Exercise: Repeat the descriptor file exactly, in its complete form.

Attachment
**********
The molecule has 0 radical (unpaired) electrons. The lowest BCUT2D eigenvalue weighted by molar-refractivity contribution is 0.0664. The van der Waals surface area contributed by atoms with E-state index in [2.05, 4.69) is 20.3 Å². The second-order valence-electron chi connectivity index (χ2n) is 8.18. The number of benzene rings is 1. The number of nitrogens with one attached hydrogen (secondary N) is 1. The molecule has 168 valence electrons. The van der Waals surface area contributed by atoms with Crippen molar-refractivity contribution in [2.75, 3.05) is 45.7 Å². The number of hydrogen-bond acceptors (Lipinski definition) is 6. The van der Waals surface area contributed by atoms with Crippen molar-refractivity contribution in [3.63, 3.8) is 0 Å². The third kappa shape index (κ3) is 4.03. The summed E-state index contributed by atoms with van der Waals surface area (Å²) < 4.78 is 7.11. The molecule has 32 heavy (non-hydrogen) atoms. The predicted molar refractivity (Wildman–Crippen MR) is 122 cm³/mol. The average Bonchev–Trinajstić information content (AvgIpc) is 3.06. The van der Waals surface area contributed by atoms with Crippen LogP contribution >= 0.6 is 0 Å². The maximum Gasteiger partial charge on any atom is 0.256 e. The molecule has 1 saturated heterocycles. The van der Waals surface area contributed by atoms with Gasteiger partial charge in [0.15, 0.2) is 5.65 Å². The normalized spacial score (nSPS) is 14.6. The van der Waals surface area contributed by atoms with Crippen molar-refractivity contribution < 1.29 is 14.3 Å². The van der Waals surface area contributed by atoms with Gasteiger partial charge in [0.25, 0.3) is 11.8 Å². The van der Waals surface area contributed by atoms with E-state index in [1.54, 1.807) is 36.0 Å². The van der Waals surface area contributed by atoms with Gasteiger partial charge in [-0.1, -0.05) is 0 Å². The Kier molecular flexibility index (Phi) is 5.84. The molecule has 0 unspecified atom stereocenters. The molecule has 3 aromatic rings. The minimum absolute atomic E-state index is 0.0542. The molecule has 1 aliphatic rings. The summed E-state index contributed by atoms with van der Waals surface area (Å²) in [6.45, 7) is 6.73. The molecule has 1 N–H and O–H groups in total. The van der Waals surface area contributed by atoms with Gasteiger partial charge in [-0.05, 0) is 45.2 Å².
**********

The molecule has 0 radical (unpaired) electrons. The lowest BCUT2D eigenvalue weighted by molar-refractivity contribution is 0.0664. The van der Waals surface area contributed by atoms with E-state index in [2.05, 4.69) is 20.3 Å². The second-order valence-electron chi connectivity index (χ2n) is 8.18. The number of benzene rings is 1. The number of nitrogens with one attached hydrogen (secondary N) is 1. The molecule has 168 valence electrons. The van der Waals surface area contributed by atoms with Crippen molar-refractivity contribution in [2.75, 3.05) is 45.7 Å². The number of hydrogen-bond acceptors (Lipinski definition) is 6. The van der Waals surface area contributed by atoms with Crippen molar-refractivity contribution in [3.63, 3.8) is 0 Å². The third kappa shape index (κ3) is 4.03. The summed E-state index contributed by atoms with van der Waals surface area (Å²) < 4.78 is 7.11. The molecule has 32 heavy (non-hydrogen) atoms. The predicted molar refractivity (Wildman–Crippen MR) is 122 cm³/mol. The average Bonchev–Trinajstić information content (AvgIpc) is 3.06. The van der Waals surface area contributed by atoms with Crippen LogP contribution >= 0.6 is 0 Å². The maximum Gasteiger partial charge on any atom is 0.256 e. The molecule has 1 saturated heterocycles. The van der Waals surface area contributed by atoms with Gasteiger partial charge in [0.15, 0.2) is 5.65 Å². The normalized spacial score (nSPS) is 14.6. The van der Waals surface area contributed by atoms with Crippen molar-refractivity contribution < 1.29 is 14.3 Å². The van der Waals surface area contributed by atoms with Gasteiger partial charge in [0.25, 0.3) is 11.8 Å². The van der Waals surface area contributed by atoms with E-state index in [1.54, 1.807) is 36.0 Å². The van der Waals surface area contributed by atoms with Gasteiger partial charge in [-0.1, -0.05) is 0 Å². The Kier molecular flexibility index (Phi) is 5.84. The molecule has 0 unspecified atom stereocenters. The molecule has 3 aromatic rings. The minimum absolute atomic E-state index is 0.0542. The molecule has 1 aliphatic rings. The summed E-state index contributed by atoms with van der Waals surface area (Å²) in [6.45, 7) is 6.73. The molecule has 1 N–H and O–H groups in total. The van der Waals surface area contributed by atoms with Gasteiger partial charge in [-0.05, 0) is 45.2 Å².